Weird Caps Fans: Giant Hands
After I innocently suggested that Caps fans had more quirk to them than Rangers fans, the hate poured down. "Rangers fans are not mutant side show freaks," one noted. "We do not paint our faces, put our hair up in mohawks and dye them colors, put our hair into horrible looking mullets, or wear masks to create a side show about ourselves; we watch the game (GASP!)."
Well, sure, Caps fans watch the games too. They just often do so with, for example, giant hands hanging around their neck.
I was supposed to write about Frank Hallam, Steve Nowowiejski and their giant hands months ago, but it got lost in the shuffle. This seemed as good a time as any. Longtime Caps fans will recall that, before last year, there were a set of two big, animated hands that slowly came together in a clapping motion during power plays, with no apparent rhythm or musical accompaniment. Just a weird set of hands in a half-empty arena.
Last year, the arena got a new screen, and new graphics, and the hands disappeared. To keep their spirit alive, Frank and Steve started clapping slowly at the beginning of power plays. Then they realized it'd be better if they clapped with oversized hands.
They considered Shrek hands. They considered Mickey Mouse hands. They considered "Inflata-Hands," described on their Web site as "Humongous Inflatable Hands." And then, finally, they discovered these green Ogre hands on a Halloween costume site.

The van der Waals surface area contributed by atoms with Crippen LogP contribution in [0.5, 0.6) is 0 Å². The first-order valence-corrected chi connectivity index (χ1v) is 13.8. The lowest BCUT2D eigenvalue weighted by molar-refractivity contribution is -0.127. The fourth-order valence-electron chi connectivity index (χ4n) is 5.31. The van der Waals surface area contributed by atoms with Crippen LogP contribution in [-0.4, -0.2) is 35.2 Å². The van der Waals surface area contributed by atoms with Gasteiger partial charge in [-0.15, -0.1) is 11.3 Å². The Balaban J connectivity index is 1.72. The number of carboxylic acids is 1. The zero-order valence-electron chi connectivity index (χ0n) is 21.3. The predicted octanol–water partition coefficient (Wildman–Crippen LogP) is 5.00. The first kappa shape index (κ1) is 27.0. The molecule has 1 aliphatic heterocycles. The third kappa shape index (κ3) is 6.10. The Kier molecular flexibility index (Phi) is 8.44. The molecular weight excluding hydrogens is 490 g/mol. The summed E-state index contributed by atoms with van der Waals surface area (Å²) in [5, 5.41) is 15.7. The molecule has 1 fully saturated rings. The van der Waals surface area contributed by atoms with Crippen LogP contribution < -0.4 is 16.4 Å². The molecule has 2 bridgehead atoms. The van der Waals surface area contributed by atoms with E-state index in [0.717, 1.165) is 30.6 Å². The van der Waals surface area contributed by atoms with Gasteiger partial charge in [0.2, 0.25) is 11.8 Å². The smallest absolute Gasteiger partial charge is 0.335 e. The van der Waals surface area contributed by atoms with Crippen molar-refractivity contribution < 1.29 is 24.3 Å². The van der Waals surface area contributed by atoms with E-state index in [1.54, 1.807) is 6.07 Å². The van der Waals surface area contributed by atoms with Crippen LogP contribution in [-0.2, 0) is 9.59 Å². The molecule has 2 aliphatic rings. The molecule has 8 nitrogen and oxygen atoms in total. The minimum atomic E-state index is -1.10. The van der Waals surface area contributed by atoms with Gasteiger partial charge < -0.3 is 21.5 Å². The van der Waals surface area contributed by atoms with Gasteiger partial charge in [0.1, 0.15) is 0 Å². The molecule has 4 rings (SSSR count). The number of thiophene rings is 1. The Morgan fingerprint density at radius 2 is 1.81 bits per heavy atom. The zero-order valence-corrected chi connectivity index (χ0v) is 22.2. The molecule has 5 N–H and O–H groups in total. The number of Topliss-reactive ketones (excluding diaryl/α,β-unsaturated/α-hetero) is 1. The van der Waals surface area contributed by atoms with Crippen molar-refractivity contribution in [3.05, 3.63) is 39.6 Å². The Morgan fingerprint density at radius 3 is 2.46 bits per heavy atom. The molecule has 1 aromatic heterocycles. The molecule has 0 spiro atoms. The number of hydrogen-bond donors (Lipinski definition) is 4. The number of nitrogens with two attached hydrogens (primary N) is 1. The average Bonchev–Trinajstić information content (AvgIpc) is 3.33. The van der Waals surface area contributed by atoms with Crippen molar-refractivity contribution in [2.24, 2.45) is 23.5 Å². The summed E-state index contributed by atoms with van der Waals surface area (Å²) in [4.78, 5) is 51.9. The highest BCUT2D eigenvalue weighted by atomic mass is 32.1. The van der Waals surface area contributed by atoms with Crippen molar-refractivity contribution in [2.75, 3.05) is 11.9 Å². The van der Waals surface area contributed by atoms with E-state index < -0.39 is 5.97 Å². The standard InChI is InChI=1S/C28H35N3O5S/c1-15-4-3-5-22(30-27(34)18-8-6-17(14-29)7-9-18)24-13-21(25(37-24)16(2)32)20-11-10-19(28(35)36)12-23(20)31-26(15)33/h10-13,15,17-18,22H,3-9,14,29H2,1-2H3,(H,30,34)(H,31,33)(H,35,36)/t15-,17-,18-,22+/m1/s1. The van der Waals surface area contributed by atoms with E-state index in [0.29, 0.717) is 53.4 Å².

The ogre hands "seemed to be over-sized enough to be noticeable, but still looked somewhat human, as the original animated hands did," Frank wrote to me. "The only problem with them was the color; however, my wife Dawn took care of that by painting them a nice skin-tone like color."
Frank found some Ovechkin-like yellow shoelaces so the hands could be stored around their necks when not in use, and they were good to go. They made their debut last April against Carolina, and the power play converted twice. Since then, the hands have been a Sect. 406 staple.
Like any weird fan behavior, they have very specific rules. The hands only go on for a power play. They only go on at the start of a man-advantage; power plays that carry over between periods don't count. The hands are only clapped together before the puck is dropped.
Fans occasionally ask these guys why they're wearing giant ogre hands. Team employees have also asked for an explanation. And security staffers often give the hands a double-take.
"But they almost always get a smile," Frank said.
And so, to the Corner Bar folks who chant "It's All Your Fault," to the fan who dresses like Bret Michaels, to the guy who wears a Weagle earring he got as a Christmas present and the woman with the fake red eyelashes and the guy who wears the goal siren on top of his head, to the hundreds of Caps fans with ridiculous personalized jerseys and strange superstitions, to Goat and Horn Guy, to the red mohawks and the customized sneakers and the Australian bucket hats with Canadian flags, add the giant ogre hands. That's all I meant, New York. But your business suits are cool, too.
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